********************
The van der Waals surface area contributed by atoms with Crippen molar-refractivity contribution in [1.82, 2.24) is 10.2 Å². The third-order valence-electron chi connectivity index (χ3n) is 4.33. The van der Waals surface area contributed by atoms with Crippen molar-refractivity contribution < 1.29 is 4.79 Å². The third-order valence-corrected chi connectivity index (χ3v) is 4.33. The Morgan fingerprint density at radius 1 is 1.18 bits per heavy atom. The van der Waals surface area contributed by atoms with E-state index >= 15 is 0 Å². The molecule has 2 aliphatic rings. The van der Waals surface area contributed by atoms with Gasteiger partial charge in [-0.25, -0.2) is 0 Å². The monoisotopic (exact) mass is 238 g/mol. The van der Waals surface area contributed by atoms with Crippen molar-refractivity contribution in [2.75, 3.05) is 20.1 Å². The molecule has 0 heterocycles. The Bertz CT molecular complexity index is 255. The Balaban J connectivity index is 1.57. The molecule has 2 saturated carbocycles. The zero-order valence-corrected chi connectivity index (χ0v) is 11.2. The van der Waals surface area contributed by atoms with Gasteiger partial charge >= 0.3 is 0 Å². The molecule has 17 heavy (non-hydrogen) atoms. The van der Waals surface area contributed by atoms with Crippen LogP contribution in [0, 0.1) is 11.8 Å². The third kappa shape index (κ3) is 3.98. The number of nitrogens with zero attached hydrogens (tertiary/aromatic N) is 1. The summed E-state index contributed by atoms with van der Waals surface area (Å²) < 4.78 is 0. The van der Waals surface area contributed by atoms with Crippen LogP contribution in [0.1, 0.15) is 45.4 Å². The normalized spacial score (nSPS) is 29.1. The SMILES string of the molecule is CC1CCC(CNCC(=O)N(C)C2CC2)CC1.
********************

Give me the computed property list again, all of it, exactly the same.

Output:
The van der Waals surface area contributed by atoms with Crippen molar-refractivity contribution in [1.82, 2.24) is 10.2 Å². The third-order valence-electron chi connectivity index (χ3n) is 4.33. The van der Waals surface area contributed by atoms with Crippen molar-refractivity contribution < 1.29 is 4.79 Å². The third-order valence-corrected chi connectivity index (χ3v) is 4.33. The Morgan fingerprint density at radius 1 is 1.18 bits per heavy atom. The van der Waals surface area contributed by atoms with E-state index >= 15 is 0 Å². The molecule has 2 aliphatic rings. The van der Waals surface area contributed by atoms with Gasteiger partial charge in [-0.25, -0.2) is 0 Å². The monoisotopic (exact) mass is 238 g/mol. The van der Waals surface area contributed by atoms with Crippen molar-refractivity contribution in [2.75, 3.05) is 20.1 Å². The molecule has 0 heterocycles. The Bertz CT molecular complexity index is 255. The Balaban J connectivity index is 1.57. The molecule has 2 saturated carbocycles. The zero-order valence-corrected chi connectivity index (χ0v) is 11.2. The van der Waals surface area contributed by atoms with Gasteiger partial charge >= 0.3 is 0 Å². The molecule has 17 heavy (non-hydrogen) atoms. The van der Waals surface area contributed by atoms with Crippen LogP contribution in [0, 0.1) is 11.8 Å². The third kappa shape index (κ3) is 3.98. The number of nitrogens with zero attached hydrogens (tertiary/aromatic N) is 1. The summed E-state index contributed by atoms with van der Waals surface area (Å²) < 4.78 is 0. The van der Waals surface area contributed by atoms with Crippen LogP contribution in [0.1, 0.15) is 45.4 Å². The normalized spacial score (nSPS) is 29.1. The SMILES string of the molecule is CC1CCC(CNCC(=O)N(C)C2CC2)CC1.